The Author Function (1969), ex­cerpt

— Foucault, Michel The Author Function.” Excerpt from What is an Au­thor?” Translation D.F. Bouchard and S. Simon, In Language, Counter-Memory, Practice, 124-127. Cornell University Press, 1977.

In deal­ing with the author” as a func­tion of dis­course, we must con­sider the char­ac­ter­is­tics of a dis­course that sup­port this use and de­ter­mine its dif­fer­ences from other dis­courses. If we limit our re­marks only to those books or texts with au­thors, we can iso­late four dif­fer­ent fea­tures.

First, they are ob­jects of ap­pro­pri­a­tion; the form of prop­erty they have be­come is of a par­tic­u­lar type whose le­gal cod­i­fi­ca­tion was ac­com­plished some years ago. It is im­por­tant to no­tice, as well, that its sta­tus as prop­erty is his­tor­i­cally sec­ondary to the pe­nal code con­trol­ling its ap­pro­pri­a­tion. Speeches and books were as­signed real au­thors, other than myth­i­cal or im­por­tant re­li­gious fig­ures, only when the au­thor be­came sub­ject to pun­ish­ment and to the ex­tent that his dis­course was con­sid­ered trans­gres­sive. In our cul­ture and un­doubtably in oth­ers as well dis­course was not orig­i­nally a thing, a prod­uct, or a pos­ses­sion, but an ac­tion sit­u­ated in a bipo­lar field of sa­cred and pro­fane, law­ful and un­law­ful, re­li­gious and blas­phe­mous. It was a ges­ture charged with risks be­fore it be­came a pos­ses­sion caught in a cir­cuit of prop­erty val­ues. But it was at the mo­ment when a sys­tem of own­er­ship and strict copy­right rules were es­tab­lished (toward the end of the eigh­teenth and be­gin­ning of the nine­teenth cen­tury) that the trans­gres­sive prop­er­ties al­ways in­trin­sic to the act of writ­ing be­came the force­ful im­per­a­tive of lit­er­a­ture. It is as if the au­thor, at the mo­ment he was ac­cepted into the so­cial or­der of prop­erty which gov­erns our cul­ture, was com­pen­sat­ing for his new sta­tus by re­viv­ing the older bipo­lar field of dis­course in a sys­tem­atic prac­tice of trans­gres­sion and by restor­ing the dan­ger of writ­ing which, on an­other side, had been con­ferred the ben­e­fits of prop­erty.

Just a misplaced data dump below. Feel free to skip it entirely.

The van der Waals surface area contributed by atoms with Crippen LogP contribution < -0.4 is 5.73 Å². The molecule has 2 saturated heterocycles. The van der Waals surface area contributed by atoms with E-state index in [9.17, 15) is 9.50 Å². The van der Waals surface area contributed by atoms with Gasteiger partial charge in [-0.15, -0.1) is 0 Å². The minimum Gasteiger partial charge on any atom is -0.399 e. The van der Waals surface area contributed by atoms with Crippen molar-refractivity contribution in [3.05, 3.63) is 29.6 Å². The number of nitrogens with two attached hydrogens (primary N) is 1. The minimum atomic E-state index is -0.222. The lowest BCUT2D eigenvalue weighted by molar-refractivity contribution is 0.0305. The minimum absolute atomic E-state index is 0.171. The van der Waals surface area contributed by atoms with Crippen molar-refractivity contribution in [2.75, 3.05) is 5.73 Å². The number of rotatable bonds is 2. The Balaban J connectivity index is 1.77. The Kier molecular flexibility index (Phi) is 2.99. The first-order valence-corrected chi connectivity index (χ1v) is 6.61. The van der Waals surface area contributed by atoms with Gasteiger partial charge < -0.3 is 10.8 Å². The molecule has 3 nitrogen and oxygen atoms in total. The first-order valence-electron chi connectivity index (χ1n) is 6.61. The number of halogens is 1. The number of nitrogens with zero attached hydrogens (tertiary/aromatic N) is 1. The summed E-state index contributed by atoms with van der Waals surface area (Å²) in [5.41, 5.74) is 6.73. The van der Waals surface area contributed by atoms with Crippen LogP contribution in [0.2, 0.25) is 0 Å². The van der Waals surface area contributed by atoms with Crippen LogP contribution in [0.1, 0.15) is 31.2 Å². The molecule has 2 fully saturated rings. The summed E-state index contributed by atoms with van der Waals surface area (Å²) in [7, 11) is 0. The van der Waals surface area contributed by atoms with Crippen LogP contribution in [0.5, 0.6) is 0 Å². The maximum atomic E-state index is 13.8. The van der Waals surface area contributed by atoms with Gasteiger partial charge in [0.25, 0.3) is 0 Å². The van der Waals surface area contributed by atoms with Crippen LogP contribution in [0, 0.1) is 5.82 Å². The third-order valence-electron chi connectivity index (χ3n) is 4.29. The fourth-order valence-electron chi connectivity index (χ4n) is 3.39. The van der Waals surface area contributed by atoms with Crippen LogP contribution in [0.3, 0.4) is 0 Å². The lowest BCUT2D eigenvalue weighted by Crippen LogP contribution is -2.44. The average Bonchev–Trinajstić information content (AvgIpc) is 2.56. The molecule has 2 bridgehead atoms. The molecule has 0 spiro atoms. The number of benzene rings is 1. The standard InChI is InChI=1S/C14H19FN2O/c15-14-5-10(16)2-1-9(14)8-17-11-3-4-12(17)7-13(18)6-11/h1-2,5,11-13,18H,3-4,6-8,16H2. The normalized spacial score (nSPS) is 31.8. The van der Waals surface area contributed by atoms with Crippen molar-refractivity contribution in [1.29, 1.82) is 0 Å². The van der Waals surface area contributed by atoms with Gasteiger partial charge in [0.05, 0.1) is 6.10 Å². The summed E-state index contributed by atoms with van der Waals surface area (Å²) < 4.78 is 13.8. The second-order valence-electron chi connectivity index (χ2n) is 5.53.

Secondly, the author-function” is not uni­ver­sal or con­stant in all dis­course. Even within our civ­i­liza­tion, the same types of texts have not al­ways re­quired au­thors; there was a time when those texts which we now call literary” (stories, folk tales, epics and tragedies) were ac­cepted, cir­cu­lated and val­orized with­out any ques­tions about the iden­tity of their au­thor. Their anonymity was ig­nored be­cause their real or sup­posed age was a suf­fi­cient guar­an­tee of their au­then­tic­ity. Text, how­ever, that we now call scientific” (dealing with cos­mol­ogy and the heav­ens, med­i­cine or ill­ness, the nat­ural sci­ences or ge­og­ra­phy) were only con­sid­ered truth­ful dur­ing the Middle Ages if the name of the au­thor was in­di­cated. Statements on the or­der of Hippocrates said…” or Pliny tells us that…” were not merely for­mu­las for an ar­gu­ment based on au­thor­ity; they marked a proven dis­course. In the sev­en­teenth and eigh­teenth cen­turies, a to­tally new con­cep­tion was de­vel­oped when sci­en­tific texts were ac­cepted on their own mer­its and po­si­tioned within an anony­mous and co­her­ent con­cep­tual sys­tem of es­tab­lished truths and meth­ods of ver­i­fi­ca­tion. Authentication no longer re­quired ref­er­ence to the in­di­vid­ual who had pro­duced them; the role of the au­thor dis­ap­peared as an in­dex of truth­ful­ness and, where it re­mained as an in­ven­tor’s name, it was merely to de­note a spe­cific the­o­rem or propo­si­tion, a strange ef­fect, a prop­erty, a body, a group of el­e­ments, or a patho­log­i­cal syn­drome.